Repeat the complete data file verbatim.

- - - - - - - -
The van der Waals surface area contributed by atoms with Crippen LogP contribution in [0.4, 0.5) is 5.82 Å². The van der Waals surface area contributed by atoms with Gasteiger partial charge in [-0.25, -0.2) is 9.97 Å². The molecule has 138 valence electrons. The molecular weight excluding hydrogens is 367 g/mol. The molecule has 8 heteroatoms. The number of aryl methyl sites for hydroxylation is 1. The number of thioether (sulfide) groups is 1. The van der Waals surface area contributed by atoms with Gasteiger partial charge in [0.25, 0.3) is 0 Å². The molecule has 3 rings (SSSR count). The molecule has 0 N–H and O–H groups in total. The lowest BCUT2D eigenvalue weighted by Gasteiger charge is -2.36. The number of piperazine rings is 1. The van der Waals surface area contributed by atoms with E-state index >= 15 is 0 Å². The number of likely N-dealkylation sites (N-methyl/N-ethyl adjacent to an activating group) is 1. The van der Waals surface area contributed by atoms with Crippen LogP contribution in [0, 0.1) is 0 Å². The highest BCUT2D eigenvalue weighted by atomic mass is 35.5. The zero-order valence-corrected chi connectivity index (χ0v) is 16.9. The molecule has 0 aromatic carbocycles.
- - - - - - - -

The van der Waals surface area contributed by atoms with Crippen LogP contribution in [0.4, 0.5) is 5.82 Å². The van der Waals surface area contributed by atoms with Gasteiger partial charge in [-0.25, -0.2) is 9.97 Å². The molecule has 138 valence electrons. The molecular weight excluding hydrogens is 367 g/mol. The molecule has 8 heteroatoms. The number of aryl methyl sites for hydroxylation is 1. The number of thioether (sulfide) groups is 1. The van der Waals surface area contributed by atoms with Gasteiger partial charge in [0.25, 0.3) is 0 Å². The molecule has 3 rings (SSSR count). The molecule has 0 N–H and O–H groups in total. The lowest BCUT2D eigenvalue weighted by Gasteiger charge is -2.36. The number of piperazine rings is 1. The van der Waals surface area contributed by atoms with E-state index >= 15 is 0 Å². The number of likely N-dealkylation sites (N-methyl/N-ethyl adjacent to an activating group) is 1. The van der Waals surface area contributed by atoms with Crippen LogP contribution in [0, 0.1) is 0 Å². The highest BCUT2D eigenvalue weighted by atomic mass is 35.5. The zero-order valence-corrected chi connectivity index (χ0v) is 16.9. The molecule has 0 aromatic carbocycles.